I have excuses, ways I justify not being transparent.  My main one is that I don’t really have the time or opportunity to talk on a personal level with people.  This excuse was shattered as I sat in Burger King last week.  I met a friend for lunch and, after eating, the boys were tearing around the play place and Ella was shopping for shoes (also known as going through the little cubbies where people store shoes…yes, this is her idea of fun).  And then and there, in the middle of Burger King, my friend poured out her heart and soul so honestly that, as I pondered it later, it took my breath away.  She was broken, she was not proud of the things that were hiding in the dark closets of her heart, but she was committed to saying them.  I felt stirred…moved…convicted….inspired.  

I prayed with more heart and passion because I understood her brokenness, her complete realization that only Jesus could bring hope to her situation. And He did, praise God, He did bring hope so sweetly. 

When we hide rooms, lock closets, gloss over our little flaws, minimize our struggles, we rob each other of our ability to minister, to love, to extend grace, to be bearers of hope. 

What is it we fear, that the truth will be too much for others to handle?  That in admitting it we will be held accountable to deal with it? Perhaps the greatest fear is that we will lay it all out, let our souls be laid bare in front of someone, and they will look in disgust at the sin that plagues us, and their disgust will simply mirror the disgust we have for ourselves. 

But I am convinced that Jesus made us for more. 

Something funny is happening in me, and I find myself thinking things that I never thought possible.  I don’t want people to listen to me or know me or even read this blog and think, “Sheesh….she sure has it together.  Wish I could be more _________.”  I want people to know me and think, “She is a mess. Jesus sure is at work. If she can be of use in the kingdom, surely I can as well. ” I want to be a picture of humanity, not saintliness. I am so tired of the culture of Christianity that breeds us all to plaster smiles and shake hands and sit in small groups where we pretend that Christ is supreme in our hearts and minds, when inside we are lonely, tired, tormented, bored, confused and a myriad of other feelings that we feel there is no room to share.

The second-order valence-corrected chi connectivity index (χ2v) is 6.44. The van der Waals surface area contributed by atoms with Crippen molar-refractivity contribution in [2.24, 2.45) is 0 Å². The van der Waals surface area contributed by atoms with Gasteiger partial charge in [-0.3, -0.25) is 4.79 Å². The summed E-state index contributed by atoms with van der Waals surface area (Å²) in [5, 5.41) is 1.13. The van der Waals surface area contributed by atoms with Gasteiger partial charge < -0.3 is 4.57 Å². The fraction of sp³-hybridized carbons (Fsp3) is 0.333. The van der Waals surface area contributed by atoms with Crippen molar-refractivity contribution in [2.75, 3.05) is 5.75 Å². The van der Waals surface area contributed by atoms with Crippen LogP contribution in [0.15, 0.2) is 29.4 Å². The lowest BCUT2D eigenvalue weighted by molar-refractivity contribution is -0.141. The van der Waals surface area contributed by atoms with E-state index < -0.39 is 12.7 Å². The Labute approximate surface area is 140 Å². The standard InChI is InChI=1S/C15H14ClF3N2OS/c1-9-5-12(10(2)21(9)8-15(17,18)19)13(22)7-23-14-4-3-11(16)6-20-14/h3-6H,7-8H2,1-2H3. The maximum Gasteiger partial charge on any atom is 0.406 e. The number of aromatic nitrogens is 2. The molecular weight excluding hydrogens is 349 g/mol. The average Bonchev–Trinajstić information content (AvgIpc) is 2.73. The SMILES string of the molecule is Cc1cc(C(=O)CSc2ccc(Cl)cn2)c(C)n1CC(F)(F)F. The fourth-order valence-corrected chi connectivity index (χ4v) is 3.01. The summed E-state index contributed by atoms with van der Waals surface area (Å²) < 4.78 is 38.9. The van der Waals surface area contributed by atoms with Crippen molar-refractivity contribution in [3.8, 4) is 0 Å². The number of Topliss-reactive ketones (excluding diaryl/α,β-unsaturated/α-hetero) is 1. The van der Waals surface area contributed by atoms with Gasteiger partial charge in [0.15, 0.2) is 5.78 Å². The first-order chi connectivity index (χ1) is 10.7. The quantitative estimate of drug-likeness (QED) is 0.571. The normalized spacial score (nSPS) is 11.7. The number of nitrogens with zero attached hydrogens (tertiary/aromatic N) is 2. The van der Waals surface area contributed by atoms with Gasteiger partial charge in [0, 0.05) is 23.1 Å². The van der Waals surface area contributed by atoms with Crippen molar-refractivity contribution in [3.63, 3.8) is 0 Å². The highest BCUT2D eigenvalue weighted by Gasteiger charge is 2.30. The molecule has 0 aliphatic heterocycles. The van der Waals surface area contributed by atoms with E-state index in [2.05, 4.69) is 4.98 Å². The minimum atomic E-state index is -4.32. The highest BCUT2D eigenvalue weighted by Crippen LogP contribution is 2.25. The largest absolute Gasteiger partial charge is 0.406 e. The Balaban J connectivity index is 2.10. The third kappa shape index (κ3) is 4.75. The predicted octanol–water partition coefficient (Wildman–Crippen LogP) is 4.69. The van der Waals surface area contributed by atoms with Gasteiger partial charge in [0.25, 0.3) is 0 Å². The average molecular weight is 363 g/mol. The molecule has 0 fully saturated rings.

As Dr. Larry Crabb says, are you living an unobserved life? Are there secrets, too dark, painful, or private to share?  How will you find hope and healing if you do not cry for help? Surely the great Healer is there, but often He allows His children to be part of that healing process in each other’s lives. 

Well, there goes post 251. It’s always such a challenge to wrap these things up- don’t you think?  Here goes…

I want to be honest- with my friends, my family, my neighbors, my readers, myself.  Not that there needs to be the total-closet-cleanout-honesty with all these people, but that there is a commitment to communicate myself just as I am.  No shining things up a bit, no stash-n-dash of piles around the house, no dying the gray hair, no fake “everything is fine” when it just isn’t. 

Because in the end, I am OK with me.  Not because being me is such an OK thing, but because Jesus is OK with me. 

0 thoughts on “on isolation and emotional honesty”

  1. Denise told me about your blog on Sunday, so I visited for the first time on Monday. Today is my second visit. Very timely! I can so relate. I've been battling all day, trying in my interior world to get back–past all the messy rooms full of idols–to the clean, restful room where Jesus resides and waits for me! My husband has encouraged me to contact or write someone to help in the battle, but I've held off because I couldn't think of anyone local to share the mess with. Thank you for sharing your heart.

  2. Also loved how your post began with the reference to the hymn “Tis So Sweet to Trust in Jesus” Thought I'd copy and past the previous stanza and the whole stanza from which you quoted in case there are other struggling saints who read this. I myself am now taking that leap, asking him to once again plunge me 'neath that cleansing flood.

    O how sweet to trust in Jesus,
    Just to trust His cleansing blood;
    And in simple faith to plunge me
    ’Neath the healing, cleansing flood!

    Yes, ’tis sweet to trust in Jesus,
    Just from sin and self to cease;
    Just from Jesus simply taking
    Life and rest, and joy and peace.

  3. Thanks for sharing this Becky, I think that I needed to become aware of this in my own life.

    Congrats on 251! I eagerly read your posts so keep 'em comin'!